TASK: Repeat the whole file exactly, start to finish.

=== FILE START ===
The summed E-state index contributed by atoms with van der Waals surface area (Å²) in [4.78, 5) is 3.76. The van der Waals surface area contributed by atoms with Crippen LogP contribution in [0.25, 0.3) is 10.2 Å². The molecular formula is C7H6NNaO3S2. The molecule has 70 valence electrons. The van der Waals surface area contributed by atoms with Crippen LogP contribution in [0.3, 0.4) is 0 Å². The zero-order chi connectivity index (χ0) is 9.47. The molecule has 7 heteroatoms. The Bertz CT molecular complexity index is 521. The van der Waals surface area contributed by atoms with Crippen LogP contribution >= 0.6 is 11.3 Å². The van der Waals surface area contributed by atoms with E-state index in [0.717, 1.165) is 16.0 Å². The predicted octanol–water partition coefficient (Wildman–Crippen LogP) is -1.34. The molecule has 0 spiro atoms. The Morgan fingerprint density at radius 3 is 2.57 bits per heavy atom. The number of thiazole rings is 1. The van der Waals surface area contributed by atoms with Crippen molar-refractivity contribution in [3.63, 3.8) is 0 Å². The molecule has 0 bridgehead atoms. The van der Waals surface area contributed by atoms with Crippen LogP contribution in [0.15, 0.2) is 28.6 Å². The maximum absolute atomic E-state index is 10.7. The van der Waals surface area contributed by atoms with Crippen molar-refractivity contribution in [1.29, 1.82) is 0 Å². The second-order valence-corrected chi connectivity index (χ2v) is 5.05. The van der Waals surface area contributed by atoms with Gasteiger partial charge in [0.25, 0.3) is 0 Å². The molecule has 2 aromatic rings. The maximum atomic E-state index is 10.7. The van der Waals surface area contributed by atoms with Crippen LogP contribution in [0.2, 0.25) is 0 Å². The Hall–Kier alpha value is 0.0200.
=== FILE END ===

The summed E-state index contributed by atoms with van der Waals surface area (Å²) in [4.78, 5) is 3.76. The van der Waals surface area contributed by atoms with Crippen LogP contribution in [0.25, 0.3) is 10.2 Å². The molecular formula is C7H6NNaO3S2. The molecule has 70 valence electrons. The van der Waals surface area contributed by atoms with Crippen LogP contribution in [0.3, 0.4) is 0 Å². The zero-order chi connectivity index (χ0) is 9.47. The molecule has 7 heteroatoms. The Bertz CT molecular complexity index is 521. The van der Waals surface area contributed by atoms with Crippen LogP contribution >= 0.6 is 11.3 Å². The van der Waals surface area contributed by atoms with E-state index in [0.717, 1.165) is 16.0 Å². The predicted octanol–water partition coefficient (Wildman–Crippen LogP) is -1.34. The molecule has 0 spiro atoms. The Morgan fingerprint density at radius 3 is 2.57 bits per heavy atom. The number of thiazole rings is 1. The van der Waals surface area contributed by atoms with Crippen molar-refractivity contribution in [3.63, 3.8) is 0 Å². The molecule has 0 bridgehead atoms. The van der Waals surface area contributed by atoms with Crippen LogP contribution in [0.15, 0.2) is 28.6 Å². The maximum absolute atomic E-state index is 10.7. The van der Waals surface area contributed by atoms with Crippen molar-refractivity contribution in [1.29, 1.82) is 0 Å². The second-order valence-corrected chi connectivity index (χ2v) is 5.05. The van der Waals surface area contributed by atoms with Gasteiger partial charge in [0.25, 0.3) is 0 Å². The molecule has 2 aromatic rings. The maximum atomic E-state index is 10.7. The van der Waals surface area contributed by atoms with Crippen LogP contribution in [0.2, 0.25) is 0 Å². The Hall–Kier alpha value is 0.0200.